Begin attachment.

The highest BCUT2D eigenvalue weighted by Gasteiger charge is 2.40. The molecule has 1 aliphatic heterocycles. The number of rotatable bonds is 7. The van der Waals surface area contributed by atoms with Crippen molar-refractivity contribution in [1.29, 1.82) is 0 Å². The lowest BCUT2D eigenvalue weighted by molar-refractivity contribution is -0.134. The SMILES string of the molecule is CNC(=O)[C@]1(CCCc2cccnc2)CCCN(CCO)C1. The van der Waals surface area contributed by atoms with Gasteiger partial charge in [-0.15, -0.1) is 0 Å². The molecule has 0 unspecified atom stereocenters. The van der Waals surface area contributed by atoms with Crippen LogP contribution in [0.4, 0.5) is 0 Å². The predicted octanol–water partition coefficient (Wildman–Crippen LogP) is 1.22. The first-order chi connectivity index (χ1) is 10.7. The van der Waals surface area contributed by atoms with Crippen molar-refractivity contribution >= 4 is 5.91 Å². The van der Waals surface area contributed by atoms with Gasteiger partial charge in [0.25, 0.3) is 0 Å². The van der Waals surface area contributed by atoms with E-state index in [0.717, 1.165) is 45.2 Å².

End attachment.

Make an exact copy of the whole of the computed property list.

The highest BCUT2D eigenvalue weighted by Gasteiger charge is 2.40. The molecule has 1 aliphatic heterocycles. The number of rotatable bonds is 7. The van der Waals surface area contributed by atoms with Crippen molar-refractivity contribution in [1.29, 1.82) is 0 Å². The lowest BCUT2D eigenvalue weighted by molar-refractivity contribution is -0.134. The SMILES string of the molecule is CNC(=O)[C@]1(CCCc2cccnc2)CCCN(CCO)C1. The van der Waals surface area contributed by atoms with Gasteiger partial charge in [-0.15, -0.1) is 0 Å². The molecule has 0 unspecified atom stereocenters. The van der Waals surface area contributed by atoms with Crippen LogP contribution in [0.4, 0.5) is 0 Å². The predicted octanol–water partition coefficient (Wildman–Crippen LogP) is 1.22. The first-order chi connectivity index (χ1) is 10.7. The van der Waals surface area contributed by atoms with Crippen molar-refractivity contribution >= 4 is 5.91 Å². The van der Waals surface area contributed by atoms with Gasteiger partial charge in [0.25, 0.3) is 0 Å². The van der Waals surface area contributed by atoms with E-state index in [0.717, 1.165) is 45.2 Å².